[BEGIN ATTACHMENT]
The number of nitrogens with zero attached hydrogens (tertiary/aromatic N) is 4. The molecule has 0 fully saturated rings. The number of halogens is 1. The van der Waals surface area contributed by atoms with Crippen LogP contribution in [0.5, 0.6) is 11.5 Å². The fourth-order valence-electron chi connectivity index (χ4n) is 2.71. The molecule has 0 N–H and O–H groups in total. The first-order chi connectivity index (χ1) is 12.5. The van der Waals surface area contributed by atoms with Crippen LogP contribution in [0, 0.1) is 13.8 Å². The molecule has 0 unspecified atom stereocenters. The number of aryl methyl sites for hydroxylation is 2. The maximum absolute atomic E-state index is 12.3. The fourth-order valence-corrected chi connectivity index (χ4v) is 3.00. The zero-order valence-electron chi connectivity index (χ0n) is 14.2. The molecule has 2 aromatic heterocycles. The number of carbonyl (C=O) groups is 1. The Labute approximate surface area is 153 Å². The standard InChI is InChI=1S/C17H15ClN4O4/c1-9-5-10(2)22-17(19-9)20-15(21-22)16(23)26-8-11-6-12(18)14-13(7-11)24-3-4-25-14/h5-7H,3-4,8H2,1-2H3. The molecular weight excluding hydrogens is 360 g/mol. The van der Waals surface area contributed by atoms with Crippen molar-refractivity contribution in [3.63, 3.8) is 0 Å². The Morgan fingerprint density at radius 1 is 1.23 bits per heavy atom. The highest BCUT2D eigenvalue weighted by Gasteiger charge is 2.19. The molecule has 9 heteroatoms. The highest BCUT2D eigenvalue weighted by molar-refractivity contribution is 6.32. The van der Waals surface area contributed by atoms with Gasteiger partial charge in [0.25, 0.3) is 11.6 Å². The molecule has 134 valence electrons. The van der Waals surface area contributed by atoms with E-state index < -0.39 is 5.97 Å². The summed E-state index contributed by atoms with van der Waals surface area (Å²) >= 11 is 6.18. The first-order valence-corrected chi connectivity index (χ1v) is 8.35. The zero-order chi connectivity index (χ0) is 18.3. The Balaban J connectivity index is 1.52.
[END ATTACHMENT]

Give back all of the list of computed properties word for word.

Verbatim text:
The number of nitrogens with zero attached hydrogens (tertiary/aromatic N) is 4. The molecule has 0 fully saturated rings. The number of halogens is 1. The van der Waals surface area contributed by atoms with Crippen LogP contribution in [0.5, 0.6) is 11.5 Å². The fourth-order valence-electron chi connectivity index (χ4n) is 2.71. The molecule has 0 N–H and O–H groups in total. The first-order chi connectivity index (χ1) is 12.5. The van der Waals surface area contributed by atoms with Crippen LogP contribution in [0, 0.1) is 13.8 Å². The molecule has 0 unspecified atom stereocenters. The number of aryl methyl sites for hydroxylation is 2. The maximum absolute atomic E-state index is 12.3. The fourth-order valence-corrected chi connectivity index (χ4v) is 3.00. The zero-order valence-electron chi connectivity index (χ0n) is 14.2. The molecule has 2 aromatic heterocycles. The number of carbonyl (C=O) groups is 1. The Labute approximate surface area is 153 Å². The standard InChI is InChI=1S/C17H15ClN4O4/c1-9-5-10(2)22-17(19-9)20-15(21-22)16(23)26-8-11-6-12(18)14-13(7-11)24-3-4-25-14/h5-7H,3-4,8H2,1-2H3. The molecular weight excluding hydrogens is 360 g/mol. The van der Waals surface area contributed by atoms with Crippen molar-refractivity contribution in [3.63, 3.8) is 0 Å². The Morgan fingerprint density at radius 1 is 1.23 bits per heavy atom. The highest BCUT2D eigenvalue weighted by Gasteiger charge is 2.19. The molecule has 9 heteroatoms. The highest BCUT2D eigenvalue weighted by molar-refractivity contribution is 6.32. The van der Waals surface area contributed by atoms with Gasteiger partial charge in [0.25, 0.3) is 11.6 Å². The molecule has 134 valence electrons. The van der Waals surface area contributed by atoms with E-state index < -0.39 is 5.97 Å². The summed E-state index contributed by atoms with van der Waals surface area (Å²) >= 11 is 6.18. The first-order valence-corrected chi connectivity index (χ1v) is 8.35. The zero-order chi connectivity index (χ0) is 18.3. The Balaban J connectivity index is 1.52.